I love this time of year. For some magical reason, everyone’s mood changes and smiles appear. Perhaps it’s their pending vacation or the chance to spend quality time with friends and family. So, in the spirit of the holidays, here is my gift to all our readers.   Drum rolls please . . . 


  1. Start preparing for the new overtime rules.   The U.S. Department of Labor (DOL) recently proposed the biggest changes to federal overtime law in history. The proposed regulations would more than double the salary threshold for exempt employees. If you missed my partner Bob Turk’s webinar on the DOL’s proposed rules, it can be accessed here. Don’t forget to audit independent contractor classifications as well.
  2. Update your FMLA forms and policy.   In May 2015 the DOL issued new FMLA forms. The new forms contain an expiration date of May 31, 2018. {Check out my blog on the topic.} The following month, the United States Supreme Court issued a landmark decision making same-sex marriage lawful in all states nationwide. So, it’s time to update your FMLA policy definitions, if you haven’t already.
  3. Review the National Labor Relations Board’s latest guidance on handbook rules [NLRB General Counsel’s 30-page memorandum], and update your handbook. If you have a non-union workplace and are wondering why you should worry about the NLRB’s position, remember that a disgruntled employee can easily file an unfair labor practice challenging a handbook policy.
  4. Distribute your anti-harassment/anti-discrimination policy to all of your employees (including seasonal employees), obtain a signed acknowledgement and conduct training. Ensure that the policy includes multiple avenues for voicing complaints (and try to avoid having a “supervisor” as the person to whom employees should voice complaints, as that person is often the alleged harasser). Also, employers are required to take prompt remedial action in response to complaints, so don’t delay responding to complaints. Problems that are ignored often erupt into serious and costly litigation. Cross-reference this policy in your Internet, electronic communications, social media and computer use policies.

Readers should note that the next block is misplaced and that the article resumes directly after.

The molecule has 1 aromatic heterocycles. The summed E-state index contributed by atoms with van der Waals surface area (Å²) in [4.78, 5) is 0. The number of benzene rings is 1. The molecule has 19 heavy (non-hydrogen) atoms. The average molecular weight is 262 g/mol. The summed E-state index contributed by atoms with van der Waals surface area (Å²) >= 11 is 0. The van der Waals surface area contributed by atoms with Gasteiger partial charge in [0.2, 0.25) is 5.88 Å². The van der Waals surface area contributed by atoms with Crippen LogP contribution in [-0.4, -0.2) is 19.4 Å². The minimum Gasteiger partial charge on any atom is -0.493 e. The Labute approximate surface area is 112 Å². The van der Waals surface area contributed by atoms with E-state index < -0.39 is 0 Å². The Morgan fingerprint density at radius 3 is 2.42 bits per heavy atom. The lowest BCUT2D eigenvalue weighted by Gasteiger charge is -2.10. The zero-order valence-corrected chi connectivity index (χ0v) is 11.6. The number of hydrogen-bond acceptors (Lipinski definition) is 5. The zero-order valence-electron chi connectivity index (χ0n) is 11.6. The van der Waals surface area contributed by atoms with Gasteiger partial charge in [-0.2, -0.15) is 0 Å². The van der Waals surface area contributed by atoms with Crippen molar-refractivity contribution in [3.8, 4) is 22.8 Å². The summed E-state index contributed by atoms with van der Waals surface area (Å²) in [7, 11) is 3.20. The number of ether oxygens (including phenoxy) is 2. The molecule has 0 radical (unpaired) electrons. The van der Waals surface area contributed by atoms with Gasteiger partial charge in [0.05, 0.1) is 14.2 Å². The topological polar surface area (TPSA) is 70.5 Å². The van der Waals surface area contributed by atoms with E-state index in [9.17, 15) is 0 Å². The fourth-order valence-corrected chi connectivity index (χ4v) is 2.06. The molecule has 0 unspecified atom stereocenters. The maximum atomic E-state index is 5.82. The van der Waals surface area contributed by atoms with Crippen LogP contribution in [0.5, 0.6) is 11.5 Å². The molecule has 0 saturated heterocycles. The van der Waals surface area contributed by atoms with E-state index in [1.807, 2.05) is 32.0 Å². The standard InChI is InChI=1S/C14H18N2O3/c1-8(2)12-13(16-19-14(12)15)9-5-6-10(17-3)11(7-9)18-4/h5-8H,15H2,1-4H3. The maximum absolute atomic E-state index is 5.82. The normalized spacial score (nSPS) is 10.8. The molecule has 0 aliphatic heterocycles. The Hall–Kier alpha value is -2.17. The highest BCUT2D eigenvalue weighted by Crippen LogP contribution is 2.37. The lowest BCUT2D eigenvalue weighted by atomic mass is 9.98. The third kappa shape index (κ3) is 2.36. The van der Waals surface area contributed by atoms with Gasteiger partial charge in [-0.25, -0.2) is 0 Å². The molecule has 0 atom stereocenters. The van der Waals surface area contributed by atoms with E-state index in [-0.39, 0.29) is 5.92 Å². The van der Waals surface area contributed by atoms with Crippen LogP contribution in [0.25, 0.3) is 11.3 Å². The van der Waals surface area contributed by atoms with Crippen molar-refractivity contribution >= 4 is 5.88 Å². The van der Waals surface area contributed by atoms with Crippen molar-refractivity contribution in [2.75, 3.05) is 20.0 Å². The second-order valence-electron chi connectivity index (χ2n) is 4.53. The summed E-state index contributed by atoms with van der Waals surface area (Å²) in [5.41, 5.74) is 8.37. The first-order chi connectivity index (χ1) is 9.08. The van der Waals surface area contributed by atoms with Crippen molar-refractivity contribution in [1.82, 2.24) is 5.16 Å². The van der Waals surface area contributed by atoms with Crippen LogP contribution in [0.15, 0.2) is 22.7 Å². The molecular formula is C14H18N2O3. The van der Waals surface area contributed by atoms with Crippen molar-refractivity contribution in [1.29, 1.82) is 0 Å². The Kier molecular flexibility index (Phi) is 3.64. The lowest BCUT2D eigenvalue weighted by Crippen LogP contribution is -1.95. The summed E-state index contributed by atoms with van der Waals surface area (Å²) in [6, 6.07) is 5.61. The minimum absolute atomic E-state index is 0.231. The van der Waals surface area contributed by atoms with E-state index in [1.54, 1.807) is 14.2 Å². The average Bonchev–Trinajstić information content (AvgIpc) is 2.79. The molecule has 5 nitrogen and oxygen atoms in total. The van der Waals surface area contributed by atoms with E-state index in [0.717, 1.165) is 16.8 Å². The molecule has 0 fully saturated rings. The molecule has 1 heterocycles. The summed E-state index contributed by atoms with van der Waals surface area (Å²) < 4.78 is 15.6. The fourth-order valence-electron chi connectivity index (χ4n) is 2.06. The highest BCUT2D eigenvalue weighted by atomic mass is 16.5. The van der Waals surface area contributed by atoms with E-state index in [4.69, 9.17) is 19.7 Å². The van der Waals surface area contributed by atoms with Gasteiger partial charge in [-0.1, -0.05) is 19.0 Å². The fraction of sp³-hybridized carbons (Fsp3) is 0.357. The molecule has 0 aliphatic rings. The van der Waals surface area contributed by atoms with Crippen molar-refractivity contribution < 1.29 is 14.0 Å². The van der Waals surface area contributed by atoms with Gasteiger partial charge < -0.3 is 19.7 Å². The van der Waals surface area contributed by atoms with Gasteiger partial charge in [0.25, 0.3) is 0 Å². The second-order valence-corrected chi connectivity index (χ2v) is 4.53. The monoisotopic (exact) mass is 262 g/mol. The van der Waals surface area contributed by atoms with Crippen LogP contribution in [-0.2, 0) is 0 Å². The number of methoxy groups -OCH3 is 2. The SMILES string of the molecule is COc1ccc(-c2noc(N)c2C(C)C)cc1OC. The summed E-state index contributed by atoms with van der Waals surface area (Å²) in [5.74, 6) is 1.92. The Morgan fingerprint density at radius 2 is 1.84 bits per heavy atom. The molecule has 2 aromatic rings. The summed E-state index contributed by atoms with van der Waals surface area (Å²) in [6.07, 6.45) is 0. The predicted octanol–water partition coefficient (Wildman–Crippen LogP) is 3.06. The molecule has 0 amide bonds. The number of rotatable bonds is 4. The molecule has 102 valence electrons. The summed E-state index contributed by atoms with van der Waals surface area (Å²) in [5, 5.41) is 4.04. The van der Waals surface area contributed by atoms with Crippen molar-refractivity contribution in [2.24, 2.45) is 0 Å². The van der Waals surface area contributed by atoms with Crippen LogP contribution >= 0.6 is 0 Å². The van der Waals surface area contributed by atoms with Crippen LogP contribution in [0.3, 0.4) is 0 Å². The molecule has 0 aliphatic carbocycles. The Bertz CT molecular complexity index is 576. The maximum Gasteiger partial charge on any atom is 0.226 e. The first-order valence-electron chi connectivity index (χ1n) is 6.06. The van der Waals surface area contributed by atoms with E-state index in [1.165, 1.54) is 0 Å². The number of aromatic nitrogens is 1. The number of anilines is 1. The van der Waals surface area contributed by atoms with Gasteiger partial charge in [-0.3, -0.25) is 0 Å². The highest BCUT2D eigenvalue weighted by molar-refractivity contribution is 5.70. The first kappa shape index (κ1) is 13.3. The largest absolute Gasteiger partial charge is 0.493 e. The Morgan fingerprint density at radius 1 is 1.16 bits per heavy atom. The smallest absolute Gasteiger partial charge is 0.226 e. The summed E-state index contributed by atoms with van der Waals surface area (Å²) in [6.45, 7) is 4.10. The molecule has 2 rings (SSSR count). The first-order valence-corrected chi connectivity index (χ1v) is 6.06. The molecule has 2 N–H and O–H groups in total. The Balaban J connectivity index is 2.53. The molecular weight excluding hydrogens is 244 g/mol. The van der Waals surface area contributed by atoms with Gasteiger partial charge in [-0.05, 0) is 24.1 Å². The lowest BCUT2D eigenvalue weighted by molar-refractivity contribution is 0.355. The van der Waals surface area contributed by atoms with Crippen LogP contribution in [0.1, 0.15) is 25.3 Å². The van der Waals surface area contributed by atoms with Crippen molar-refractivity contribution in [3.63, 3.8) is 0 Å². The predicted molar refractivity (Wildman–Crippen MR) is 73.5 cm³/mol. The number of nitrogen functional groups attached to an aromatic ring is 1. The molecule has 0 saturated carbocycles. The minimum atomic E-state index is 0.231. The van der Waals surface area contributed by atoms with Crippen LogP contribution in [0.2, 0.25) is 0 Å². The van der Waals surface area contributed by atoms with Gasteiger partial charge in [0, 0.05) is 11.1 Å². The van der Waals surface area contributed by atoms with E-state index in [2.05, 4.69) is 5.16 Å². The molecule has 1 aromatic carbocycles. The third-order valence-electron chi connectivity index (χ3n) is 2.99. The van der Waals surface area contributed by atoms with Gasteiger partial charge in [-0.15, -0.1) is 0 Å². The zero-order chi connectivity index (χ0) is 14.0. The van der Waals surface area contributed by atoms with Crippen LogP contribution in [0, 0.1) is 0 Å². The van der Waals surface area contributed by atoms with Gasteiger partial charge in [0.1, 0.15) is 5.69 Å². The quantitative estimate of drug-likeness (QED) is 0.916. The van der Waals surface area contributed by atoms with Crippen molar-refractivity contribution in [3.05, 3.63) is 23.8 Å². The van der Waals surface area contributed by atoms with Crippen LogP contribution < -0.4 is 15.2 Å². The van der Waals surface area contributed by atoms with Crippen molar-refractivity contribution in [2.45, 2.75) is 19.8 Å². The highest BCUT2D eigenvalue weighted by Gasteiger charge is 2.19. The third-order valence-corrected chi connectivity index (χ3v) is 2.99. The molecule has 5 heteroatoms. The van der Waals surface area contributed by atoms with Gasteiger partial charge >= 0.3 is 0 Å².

5. Educate your supervisors regarding new protected classes. For example, Miami-Dade County added “status as a victim of domestic violence, dating violence, or stalking.”
  6. Review your consent/disclosure forms used for background checks, and ensure they comply with the Fair Credit Reporting Act.  For further details, check out my article from the Florida Employment Law Letter, on www.hrhero.com.
  7. Document. (It really will make life so much easier.) Employers should evaluate their employees’ performance regularly and candidly. Employees are much less likely to sue their employers when they are put on notice of deficiencies and given an opportunity to improve. Juries also are more likely to believe an employer when the performance issue is documented at the time the issue arose. DO NOT SUGAR COAT performance evaluations. Many employment discrimination lawsuits are lost or settled because an employee was terminated after receiving a glowing review.
  8. Create a formal policy on disability accommodation. Many lawsuits are brought under the Americans with Disabilities Act because the employer failed to recognize an employee’s request for some type of workplace change as a formal request for an accommodation or failed to engage in the “interactive process” with an employee seeking an accommodation. If you already have a policy, train your supervisors so that they understand the employer’s duty to accommodate employees with disabilities and what that duty entails.
  9. Treat your employees as you would want to be treated. Be consistent and fair in your treatment of employees. Maintain an open door policy; create a workplace that fosters communication with employees. Don’t underestimate the value of employee recognition.
  10. Keep your employment attorney’s number on speed dial. Don’t be penny wise, pound foolish, in seeking help for difficult employment issues. A consultation with an experienced, competent employment lawyer can save hundreds of hours in litigation costs.

Wishing our readers a safe and Happy New Year!